World War II was ending. The armies of liberation stormed Auschwitz & other death camps. Some of the soldiers vomited, others fainted, at the sight of the walking skeletons & the corpses piled like stacks of wood. In the world outside the camps, there were many who assumed that the survivors would rush out of the gates, breathe free air, & live happily ever after. Nothing was further from the truth.
Those who could stand on their feet, & those who were healed, tried to return to their own homes. But the ghosts of their lost families hung over the streets. When they knocked on the doors of their homes, neighbors or strangers stared at them: “What? Are you still alive? Why didn’t they turn YOU into a bar of soap?” In
Kielce, Poland, 42 Jews who had returned home were murdered in a 1946 pogrom.
The darkest chapter of history was still not over.
They knew they could no longer live in the towns & villages & shtetls where they had lived. So they went west—to Germany, the death land, because the Americans were there & the Americans would help them get to Palestine.
Yale Professor Deborah Dash Moore has recently published an excellent article called “EXODUS: Real to Reel to Real” which shows the stages by which the Exodus 1947 (a real boat which was actually turned back by the British) became the cinematic touchstone for popular American support for the new state of Israel. According to Dash:
The central theme of EXODUS links the creation of the Jewish state with the rescue of Holocaust survivors… By drawing upon a genre familiar to Americans [the Western], EXODUS gave Israel a persona. The movie placed the figurative “white hat” on Israel’s head, certifying the state, its leaders & citizens, as “good guys.” (Page 212)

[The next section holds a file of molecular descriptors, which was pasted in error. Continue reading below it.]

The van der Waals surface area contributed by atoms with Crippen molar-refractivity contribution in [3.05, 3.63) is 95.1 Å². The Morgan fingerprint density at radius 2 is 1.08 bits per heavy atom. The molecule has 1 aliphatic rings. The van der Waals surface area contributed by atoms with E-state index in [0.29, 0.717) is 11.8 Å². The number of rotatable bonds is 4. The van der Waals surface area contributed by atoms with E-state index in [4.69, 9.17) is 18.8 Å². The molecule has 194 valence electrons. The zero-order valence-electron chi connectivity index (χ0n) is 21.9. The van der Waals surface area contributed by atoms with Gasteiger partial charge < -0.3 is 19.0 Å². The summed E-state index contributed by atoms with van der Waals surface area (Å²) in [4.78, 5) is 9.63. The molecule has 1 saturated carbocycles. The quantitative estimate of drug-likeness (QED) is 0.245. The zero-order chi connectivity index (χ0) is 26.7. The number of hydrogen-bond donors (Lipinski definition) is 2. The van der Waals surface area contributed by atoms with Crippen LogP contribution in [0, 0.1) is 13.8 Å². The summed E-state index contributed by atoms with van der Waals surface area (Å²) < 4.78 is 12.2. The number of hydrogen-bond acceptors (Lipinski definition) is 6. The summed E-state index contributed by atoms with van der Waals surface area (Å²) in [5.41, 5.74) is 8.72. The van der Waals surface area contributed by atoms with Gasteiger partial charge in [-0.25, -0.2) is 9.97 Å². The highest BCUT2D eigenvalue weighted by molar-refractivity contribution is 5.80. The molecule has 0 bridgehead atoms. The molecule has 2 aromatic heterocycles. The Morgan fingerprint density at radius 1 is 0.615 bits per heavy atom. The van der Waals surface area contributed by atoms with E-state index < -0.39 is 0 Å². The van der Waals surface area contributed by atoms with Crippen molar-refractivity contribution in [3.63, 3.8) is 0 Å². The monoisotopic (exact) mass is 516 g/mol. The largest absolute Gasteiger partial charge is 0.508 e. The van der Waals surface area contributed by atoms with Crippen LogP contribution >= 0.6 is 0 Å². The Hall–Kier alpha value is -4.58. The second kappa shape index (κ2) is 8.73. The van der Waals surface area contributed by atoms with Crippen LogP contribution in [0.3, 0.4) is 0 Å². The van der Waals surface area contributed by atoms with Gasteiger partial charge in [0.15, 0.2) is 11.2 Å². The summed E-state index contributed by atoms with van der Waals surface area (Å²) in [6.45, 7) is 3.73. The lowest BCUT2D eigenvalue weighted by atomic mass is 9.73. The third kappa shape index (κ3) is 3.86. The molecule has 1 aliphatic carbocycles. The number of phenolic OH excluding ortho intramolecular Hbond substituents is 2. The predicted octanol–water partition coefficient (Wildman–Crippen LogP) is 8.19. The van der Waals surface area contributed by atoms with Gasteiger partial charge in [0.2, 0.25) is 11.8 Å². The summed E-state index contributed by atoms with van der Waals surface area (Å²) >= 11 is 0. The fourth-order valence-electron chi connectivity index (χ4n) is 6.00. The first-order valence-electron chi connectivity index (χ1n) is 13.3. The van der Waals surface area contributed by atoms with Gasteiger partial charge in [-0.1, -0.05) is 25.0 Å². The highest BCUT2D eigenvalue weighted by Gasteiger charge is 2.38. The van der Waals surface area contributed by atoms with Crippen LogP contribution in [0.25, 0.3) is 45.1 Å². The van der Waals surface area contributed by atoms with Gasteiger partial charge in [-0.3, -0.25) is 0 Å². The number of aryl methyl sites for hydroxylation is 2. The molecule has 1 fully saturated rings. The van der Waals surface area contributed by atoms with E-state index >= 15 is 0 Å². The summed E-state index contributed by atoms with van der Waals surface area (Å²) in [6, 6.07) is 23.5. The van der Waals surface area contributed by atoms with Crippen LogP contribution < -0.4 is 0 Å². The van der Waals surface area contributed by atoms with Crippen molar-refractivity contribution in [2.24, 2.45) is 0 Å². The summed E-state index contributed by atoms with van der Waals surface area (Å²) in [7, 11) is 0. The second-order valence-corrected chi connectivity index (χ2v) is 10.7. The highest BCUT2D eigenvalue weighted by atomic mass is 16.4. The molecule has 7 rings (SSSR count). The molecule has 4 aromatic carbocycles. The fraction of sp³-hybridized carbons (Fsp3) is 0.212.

The influence of the film was so pervasive that Dash is able to show how American media reported the Six Day War in 1967 in terms of images & characters from
EXODUS. For example, both Life Magazine & the New York Times did profiles of (then) General Yitzhak Rabin in which he is explicitly identified as the prototype for the character of Ari Ben Canaan (the hero played by Paul Newman in the film).
Not everyone went along. Dash quotes Philip Roth (from his 1975 article “Some New Jewish Stereotypes”) as follows:
A crime to which there is no adequate human response, no grief, no compassion, no vengeance that is sufficient, seems in part then, to have been avenged. (Page 219)
Nevertheless, this cinematic link between the survivors of the Holocaust & the founders of Israel remained solid for over 50 years. Most notably, in 1993 Steven Spielberg chose to end
SCHINDLER’S LIST (1993) in Israel, where the real Oskar Schindler is, in fact, now buried.
But if we believe THE PIANIST
& NOWHERE IN AFRICA, all of the above is just Zionist propaganda. In THE
PIANIST, Poles watch the packing of the Warsaw Ghetto with tears, provide food & weapons to the Jews within the walls, support the Jews who manage to escape, cheer for the Jews who resist, & welcome the return of the Jews who survive.